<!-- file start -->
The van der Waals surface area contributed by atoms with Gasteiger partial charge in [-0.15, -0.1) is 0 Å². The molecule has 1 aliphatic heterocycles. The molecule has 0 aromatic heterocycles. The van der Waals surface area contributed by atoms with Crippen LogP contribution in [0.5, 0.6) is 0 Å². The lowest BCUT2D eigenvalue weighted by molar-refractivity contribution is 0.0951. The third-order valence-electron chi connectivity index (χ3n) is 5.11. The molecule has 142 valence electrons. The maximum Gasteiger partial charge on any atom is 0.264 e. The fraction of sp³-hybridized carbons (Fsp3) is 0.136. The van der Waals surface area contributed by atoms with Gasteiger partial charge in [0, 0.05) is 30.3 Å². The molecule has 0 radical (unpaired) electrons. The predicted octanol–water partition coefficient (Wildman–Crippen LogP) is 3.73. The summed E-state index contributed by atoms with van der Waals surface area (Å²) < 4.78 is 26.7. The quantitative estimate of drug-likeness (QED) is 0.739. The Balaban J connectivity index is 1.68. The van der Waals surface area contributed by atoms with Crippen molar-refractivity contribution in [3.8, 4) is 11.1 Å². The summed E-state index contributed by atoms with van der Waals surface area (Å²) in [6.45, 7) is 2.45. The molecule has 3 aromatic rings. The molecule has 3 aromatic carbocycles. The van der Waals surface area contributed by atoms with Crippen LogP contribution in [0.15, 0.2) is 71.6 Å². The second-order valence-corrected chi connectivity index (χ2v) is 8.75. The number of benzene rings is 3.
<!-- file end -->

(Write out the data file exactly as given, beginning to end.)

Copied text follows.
The van der Waals surface area contributed by atoms with Gasteiger partial charge in [-0.15, -0.1) is 0 Å². The molecule has 1 aliphatic heterocycles. The molecule has 0 aromatic heterocycles. The van der Waals surface area contributed by atoms with Crippen LogP contribution in [0.5, 0.6) is 0 Å². The lowest BCUT2D eigenvalue weighted by molar-refractivity contribution is 0.0951. The third-order valence-electron chi connectivity index (χ3n) is 5.11. The molecule has 142 valence electrons. The maximum Gasteiger partial charge on any atom is 0.264 e. The fraction of sp³-hybridized carbons (Fsp3) is 0.136. The van der Waals surface area contributed by atoms with Gasteiger partial charge in [0, 0.05) is 30.3 Å². The molecule has 0 radical (unpaired) electrons. The predicted octanol–water partition coefficient (Wildman–Crippen LogP) is 3.73. The summed E-state index contributed by atoms with van der Waals surface area (Å²) < 4.78 is 26.7. The quantitative estimate of drug-likeness (QED) is 0.739. The Balaban J connectivity index is 1.68. The van der Waals surface area contributed by atoms with Crippen molar-refractivity contribution in [3.8, 4) is 11.1 Å². The summed E-state index contributed by atoms with van der Waals surface area (Å²) in [6.45, 7) is 2.45. The molecule has 3 aromatic rings. The molecule has 3 aromatic carbocycles. The van der Waals surface area contributed by atoms with Crippen LogP contribution in [0.15, 0.2) is 71.6 Å². The second-order valence-corrected chi connectivity index (χ2v) is 8.75. The number of benzene rings is 3.